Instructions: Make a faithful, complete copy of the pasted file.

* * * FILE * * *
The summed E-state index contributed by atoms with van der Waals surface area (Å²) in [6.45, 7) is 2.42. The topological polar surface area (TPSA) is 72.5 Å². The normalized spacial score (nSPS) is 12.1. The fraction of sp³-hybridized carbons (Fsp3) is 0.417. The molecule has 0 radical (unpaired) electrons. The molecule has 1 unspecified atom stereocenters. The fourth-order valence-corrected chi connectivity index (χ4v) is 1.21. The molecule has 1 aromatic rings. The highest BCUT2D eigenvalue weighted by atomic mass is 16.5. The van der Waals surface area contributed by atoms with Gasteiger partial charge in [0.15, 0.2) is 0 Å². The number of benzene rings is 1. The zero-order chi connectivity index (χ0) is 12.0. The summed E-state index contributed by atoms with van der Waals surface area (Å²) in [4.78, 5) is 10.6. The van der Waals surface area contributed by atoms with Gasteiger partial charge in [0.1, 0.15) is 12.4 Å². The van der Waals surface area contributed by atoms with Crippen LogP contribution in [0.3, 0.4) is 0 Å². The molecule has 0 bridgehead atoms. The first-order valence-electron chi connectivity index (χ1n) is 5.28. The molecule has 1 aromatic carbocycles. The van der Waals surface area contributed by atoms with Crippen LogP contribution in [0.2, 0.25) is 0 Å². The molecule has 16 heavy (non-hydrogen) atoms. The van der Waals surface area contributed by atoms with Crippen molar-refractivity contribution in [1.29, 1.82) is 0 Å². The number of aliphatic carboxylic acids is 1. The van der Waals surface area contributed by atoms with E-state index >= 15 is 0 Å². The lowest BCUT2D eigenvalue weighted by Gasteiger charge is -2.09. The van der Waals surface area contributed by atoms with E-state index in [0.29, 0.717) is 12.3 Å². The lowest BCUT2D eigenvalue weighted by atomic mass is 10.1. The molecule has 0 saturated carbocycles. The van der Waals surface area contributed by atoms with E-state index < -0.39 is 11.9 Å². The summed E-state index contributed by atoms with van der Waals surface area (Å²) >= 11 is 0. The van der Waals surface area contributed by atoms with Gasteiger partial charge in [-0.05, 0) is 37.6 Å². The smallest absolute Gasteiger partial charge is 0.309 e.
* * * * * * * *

The summed E-state index contributed by atoms with van der Waals surface area (Å²) in [6.45, 7) is 2.42. The topological polar surface area (TPSA) is 72.5 Å². The normalized spacial score (nSPS) is 12.1. The fraction of sp³-hybridized carbons (Fsp3) is 0.417. The molecule has 0 radical (unpaired) electrons. The molecule has 1 unspecified atom stereocenters. The fourth-order valence-corrected chi connectivity index (χ4v) is 1.21. The molecule has 1 aromatic rings. The highest BCUT2D eigenvalue weighted by atomic mass is 16.5. The van der Waals surface area contributed by atoms with Gasteiger partial charge in [0.15, 0.2) is 0 Å². The number of benzene rings is 1. The zero-order chi connectivity index (χ0) is 12.0. The summed E-state index contributed by atoms with van der Waals surface area (Å²) in [4.78, 5) is 10.6. The van der Waals surface area contributed by atoms with Gasteiger partial charge in [0.1, 0.15) is 12.4 Å². The van der Waals surface area contributed by atoms with Crippen LogP contribution in [0.3, 0.4) is 0 Å². The molecule has 0 bridgehead atoms. The first-order valence-electron chi connectivity index (χ1n) is 5.28. The molecule has 1 aromatic carbocycles. The van der Waals surface area contributed by atoms with Crippen LogP contribution in [0.2, 0.25) is 0 Å². The molecule has 16 heavy (non-hydrogen) atoms. The van der Waals surface area contributed by atoms with Crippen molar-refractivity contribution in [1.29, 1.82) is 0 Å². The number of aliphatic carboxylic acids is 1. The van der Waals surface area contributed by atoms with E-state index >= 15 is 0 Å². The lowest BCUT2D eigenvalue weighted by Gasteiger charge is -2.09. The van der Waals surface area contributed by atoms with E-state index in [0.29, 0.717) is 12.3 Å². The lowest BCUT2D eigenvalue weighted by atomic mass is 10.1. The molecule has 0 saturated carbocycles. The van der Waals surface area contributed by atoms with E-state index < -0.39 is 11.9 Å². The summed E-state index contributed by atoms with van der Waals surface area (Å²) >= 11 is 0. The van der Waals surface area contributed by atoms with Gasteiger partial charge in [-0.05, 0) is 37.6 Å². The smallest absolute Gasteiger partial charge is 0.309 e.